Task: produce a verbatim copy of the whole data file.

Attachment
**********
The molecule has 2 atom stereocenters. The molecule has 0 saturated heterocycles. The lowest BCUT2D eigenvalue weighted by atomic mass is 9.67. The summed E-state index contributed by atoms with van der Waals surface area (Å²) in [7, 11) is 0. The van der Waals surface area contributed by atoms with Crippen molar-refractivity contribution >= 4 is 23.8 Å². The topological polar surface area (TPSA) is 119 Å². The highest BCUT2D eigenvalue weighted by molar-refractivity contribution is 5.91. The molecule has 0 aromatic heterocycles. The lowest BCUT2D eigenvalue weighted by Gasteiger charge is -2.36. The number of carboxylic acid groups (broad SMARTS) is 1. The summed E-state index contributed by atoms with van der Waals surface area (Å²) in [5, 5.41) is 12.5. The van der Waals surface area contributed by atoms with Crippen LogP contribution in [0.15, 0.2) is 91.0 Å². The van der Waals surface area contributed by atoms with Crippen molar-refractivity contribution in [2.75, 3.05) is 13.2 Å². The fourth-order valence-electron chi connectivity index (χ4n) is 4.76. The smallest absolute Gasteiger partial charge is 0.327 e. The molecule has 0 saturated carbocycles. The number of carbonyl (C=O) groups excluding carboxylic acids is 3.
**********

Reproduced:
The molecule has 2 atom stereocenters. The molecule has 0 saturated heterocycles. The lowest BCUT2D eigenvalue weighted by atomic mass is 9.67. The summed E-state index contributed by atoms with van der Waals surface area (Å²) in [7, 11) is 0. The van der Waals surface area contributed by atoms with Crippen molar-refractivity contribution >= 4 is 23.8 Å². The topological polar surface area (TPSA) is 119 Å². The highest BCUT2D eigenvalue weighted by molar-refractivity contribution is 5.91. The molecule has 0 aromatic heterocycles. The lowest BCUT2D eigenvalue weighted by Gasteiger charge is -2.36. The number of carboxylic acid groups (broad SMARTS) is 1. The summed E-state index contributed by atoms with van der Waals surface area (Å²) in [5, 5.41) is 12.5. The van der Waals surface area contributed by atoms with Crippen LogP contribution in [0.15, 0.2) is 91.0 Å². The van der Waals surface area contributed by atoms with Crippen molar-refractivity contribution in [2.75, 3.05) is 13.2 Å². The fourth-order valence-electron chi connectivity index (χ4n) is 4.76. The smallest absolute Gasteiger partial charge is 0.327 e. The molecule has 0 saturated carbocycles. The number of carbonyl (C=O) groups excluding carboxylic acids is 3.